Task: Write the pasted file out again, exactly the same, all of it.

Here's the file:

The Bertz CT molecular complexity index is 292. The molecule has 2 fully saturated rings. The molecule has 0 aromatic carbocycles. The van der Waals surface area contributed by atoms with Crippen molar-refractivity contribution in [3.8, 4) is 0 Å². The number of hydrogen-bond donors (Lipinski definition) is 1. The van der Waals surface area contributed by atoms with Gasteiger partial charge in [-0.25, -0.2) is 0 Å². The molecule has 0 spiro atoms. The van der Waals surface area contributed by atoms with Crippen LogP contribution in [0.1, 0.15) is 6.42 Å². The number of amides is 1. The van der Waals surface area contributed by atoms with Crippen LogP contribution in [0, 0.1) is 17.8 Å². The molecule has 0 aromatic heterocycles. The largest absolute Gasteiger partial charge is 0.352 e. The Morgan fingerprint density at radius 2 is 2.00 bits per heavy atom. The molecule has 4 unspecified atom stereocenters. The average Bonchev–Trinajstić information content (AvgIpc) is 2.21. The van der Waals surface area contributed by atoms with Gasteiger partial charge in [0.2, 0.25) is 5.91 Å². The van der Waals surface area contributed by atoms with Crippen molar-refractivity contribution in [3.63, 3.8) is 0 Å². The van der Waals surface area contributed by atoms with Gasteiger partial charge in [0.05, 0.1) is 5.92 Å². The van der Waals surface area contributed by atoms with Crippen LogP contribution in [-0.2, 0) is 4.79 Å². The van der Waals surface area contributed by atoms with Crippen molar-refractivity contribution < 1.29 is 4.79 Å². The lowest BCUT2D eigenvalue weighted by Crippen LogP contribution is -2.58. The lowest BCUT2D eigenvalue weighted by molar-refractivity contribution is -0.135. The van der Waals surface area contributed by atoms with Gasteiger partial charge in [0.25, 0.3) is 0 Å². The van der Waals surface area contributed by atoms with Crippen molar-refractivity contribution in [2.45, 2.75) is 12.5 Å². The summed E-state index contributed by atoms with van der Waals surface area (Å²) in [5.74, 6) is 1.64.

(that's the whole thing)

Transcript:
The Bertz CT molecular complexity index is 292. The molecule has 2 fully saturated rings. The molecule has 0 aromatic carbocycles. The van der Waals surface area contributed by atoms with Crippen molar-refractivity contribution in [3.8, 4) is 0 Å². The number of hydrogen-bond donors (Lipinski definition) is 1. The van der Waals surface area contributed by atoms with Gasteiger partial charge in [-0.25, -0.2) is 0 Å². The molecule has 0 spiro atoms. The van der Waals surface area contributed by atoms with Crippen LogP contribution in [0.1, 0.15) is 6.42 Å². The number of amides is 1. The van der Waals surface area contributed by atoms with Crippen LogP contribution in [0, 0.1) is 17.8 Å². The molecule has 0 aromatic heterocycles. The largest absolute Gasteiger partial charge is 0.352 e. The Morgan fingerprint density at radius 2 is 2.00 bits per heavy atom. The molecule has 4 unspecified atom stereocenters. The average Bonchev–Trinajstić information content (AvgIpc) is 2.21. The van der Waals surface area contributed by atoms with Gasteiger partial charge in [0.2, 0.25) is 5.91 Å². The van der Waals surface area contributed by atoms with Crippen molar-refractivity contribution in [3.63, 3.8) is 0 Å². The van der Waals surface area contributed by atoms with Gasteiger partial charge in [0.05, 0.1) is 5.92 Å². The van der Waals surface area contributed by atoms with Crippen LogP contribution in [-0.2, 0) is 4.79 Å². The van der Waals surface area contributed by atoms with Crippen molar-refractivity contribution < 1.29 is 4.79 Å². The lowest BCUT2D eigenvalue weighted by Crippen LogP contribution is -2.58. The lowest BCUT2D eigenvalue weighted by molar-refractivity contribution is -0.135. The van der Waals surface area contributed by atoms with Gasteiger partial charge in [0.25, 0.3) is 0 Å². The van der Waals surface area contributed by atoms with Crippen molar-refractivity contribution in [2.45, 2.75) is 12.5 Å². The summed E-state index contributed by atoms with van der Waals surface area (Å²) in [5.74, 6) is 1.64.